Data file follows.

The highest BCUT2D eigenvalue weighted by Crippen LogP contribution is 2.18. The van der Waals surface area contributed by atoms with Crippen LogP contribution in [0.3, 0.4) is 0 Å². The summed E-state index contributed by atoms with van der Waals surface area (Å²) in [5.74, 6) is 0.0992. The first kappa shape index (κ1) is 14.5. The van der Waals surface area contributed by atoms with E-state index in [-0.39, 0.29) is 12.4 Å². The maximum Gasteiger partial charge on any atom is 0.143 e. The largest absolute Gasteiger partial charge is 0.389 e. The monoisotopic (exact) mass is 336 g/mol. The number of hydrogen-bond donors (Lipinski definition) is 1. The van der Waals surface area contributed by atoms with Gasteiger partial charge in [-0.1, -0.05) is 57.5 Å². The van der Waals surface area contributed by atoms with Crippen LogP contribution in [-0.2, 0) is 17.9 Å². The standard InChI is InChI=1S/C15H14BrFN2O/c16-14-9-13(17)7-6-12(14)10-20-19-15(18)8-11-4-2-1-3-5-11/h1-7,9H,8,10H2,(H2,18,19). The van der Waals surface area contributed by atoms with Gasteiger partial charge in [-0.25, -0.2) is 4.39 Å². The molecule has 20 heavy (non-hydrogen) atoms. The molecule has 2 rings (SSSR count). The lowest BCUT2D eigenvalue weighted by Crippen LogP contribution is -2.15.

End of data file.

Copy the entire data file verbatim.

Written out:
The highest BCUT2D eigenvalue weighted by Crippen LogP contribution is 2.18. The van der Waals surface area contributed by atoms with Crippen LogP contribution in [0.3, 0.4) is 0 Å². The summed E-state index contributed by atoms with van der Waals surface area (Å²) in [5.74, 6) is 0.0992. The first kappa shape index (κ1) is 14.5. The van der Waals surface area contributed by atoms with E-state index in [-0.39, 0.29) is 12.4 Å². The maximum Gasteiger partial charge on any atom is 0.143 e. The largest absolute Gasteiger partial charge is 0.389 e. The monoisotopic (exact) mass is 336 g/mol. The number of hydrogen-bond donors (Lipinski definition) is 1. The van der Waals surface area contributed by atoms with Gasteiger partial charge in [-0.1, -0.05) is 57.5 Å². The van der Waals surface area contributed by atoms with Crippen LogP contribution in [-0.2, 0) is 17.9 Å². The standard InChI is InChI=1S/C15H14BrFN2O/c16-14-9-13(17)7-6-12(14)10-20-19-15(18)8-11-4-2-1-3-5-11/h1-7,9H,8,10H2,(H2,18,19). The van der Waals surface area contributed by atoms with Gasteiger partial charge in [-0.25, -0.2) is 4.39 Å². The molecule has 20 heavy (non-hydrogen) atoms. The molecule has 2 rings (SSSR count). The lowest BCUT2D eigenvalue weighted by Crippen LogP contribution is -2.15.